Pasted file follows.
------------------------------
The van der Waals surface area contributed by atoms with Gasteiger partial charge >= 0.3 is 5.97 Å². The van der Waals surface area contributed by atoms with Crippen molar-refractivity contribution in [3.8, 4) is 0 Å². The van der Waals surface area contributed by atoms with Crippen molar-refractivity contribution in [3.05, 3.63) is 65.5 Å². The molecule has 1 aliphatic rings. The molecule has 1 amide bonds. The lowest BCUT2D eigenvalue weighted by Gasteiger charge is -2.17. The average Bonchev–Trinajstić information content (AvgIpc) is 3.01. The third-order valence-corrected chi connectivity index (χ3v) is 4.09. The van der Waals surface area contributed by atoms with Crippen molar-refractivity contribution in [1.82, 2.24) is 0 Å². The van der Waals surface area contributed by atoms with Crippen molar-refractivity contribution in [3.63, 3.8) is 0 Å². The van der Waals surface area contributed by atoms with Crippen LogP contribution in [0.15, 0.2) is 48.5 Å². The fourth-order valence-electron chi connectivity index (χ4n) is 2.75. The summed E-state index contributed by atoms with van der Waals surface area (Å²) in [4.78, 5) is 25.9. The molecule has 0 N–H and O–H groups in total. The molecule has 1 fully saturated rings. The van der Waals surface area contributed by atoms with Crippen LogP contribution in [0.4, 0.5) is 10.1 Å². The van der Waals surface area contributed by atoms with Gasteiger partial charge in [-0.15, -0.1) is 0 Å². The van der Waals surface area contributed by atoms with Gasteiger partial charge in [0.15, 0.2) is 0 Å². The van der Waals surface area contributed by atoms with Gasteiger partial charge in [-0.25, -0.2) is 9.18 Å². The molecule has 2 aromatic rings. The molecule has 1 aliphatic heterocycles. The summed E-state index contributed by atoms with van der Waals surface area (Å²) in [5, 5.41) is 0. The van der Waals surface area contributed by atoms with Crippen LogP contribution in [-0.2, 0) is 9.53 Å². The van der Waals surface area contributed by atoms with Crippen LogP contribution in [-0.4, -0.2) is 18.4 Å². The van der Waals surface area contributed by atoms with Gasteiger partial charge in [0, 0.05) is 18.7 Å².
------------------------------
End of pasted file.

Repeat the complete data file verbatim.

The van der Waals surface area contributed by atoms with Gasteiger partial charge >= 0.3 is 5.97 Å². The van der Waals surface area contributed by atoms with Crippen molar-refractivity contribution in [3.8, 4) is 0 Å². The van der Waals surface area contributed by atoms with Crippen molar-refractivity contribution in [3.05, 3.63) is 65.5 Å². The molecule has 1 aliphatic rings. The molecule has 1 amide bonds. The lowest BCUT2D eigenvalue weighted by Gasteiger charge is -2.17. The average Bonchev–Trinajstić information content (AvgIpc) is 3.01. The third-order valence-corrected chi connectivity index (χ3v) is 4.09. The van der Waals surface area contributed by atoms with Crippen molar-refractivity contribution in [1.82, 2.24) is 0 Å². The van der Waals surface area contributed by atoms with Crippen molar-refractivity contribution in [3.63, 3.8) is 0 Å². The van der Waals surface area contributed by atoms with Crippen LogP contribution in [0.15, 0.2) is 48.5 Å². The fourth-order valence-electron chi connectivity index (χ4n) is 2.75. The summed E-state index contributed by atoms with van der Waals surface area (Å²) in [4.78, 5) is 25.9. The molecule has 0 N–H and O–H groups in total. The molecule has 1 fully saturated rings. The van der Waals surface area contributed by atoms with Crippen LogP contribution in [0.4, 0.5) is 10.1 Å². The van der Waals surface area contributed by atoms with Gasteiger partial charge in [-0.15, -0.1) is 0 Å². The van der Waals surface area contributed by atoms with Gasteiger partial charge in [0.15, 0.2) is 0 Å². The van der Waals surface area contributed by atoms with Gasteiger partial charge in [-0.25, -0.2) is 9.18 Å². The molecule has 2 aromatic rings. The molecule has 1 aliphatic heterocycles. The summed E-state index contributed by atoms with van der Waals surface area (Å²) in [5, 5.41) is 0. The van der Waals surface area contributed by atoms with Crippen LogP contribution in [-0.2, 0) is 9.53 Å². The van der Waals surface area contributed by atoms with Crippen LogP contribution in [-0.4, -0.2) is 18.4 Å². The van der Waals surface area contributed by atoms with Gasteiger partial charge in [0, 0.05) is 18.7 Å².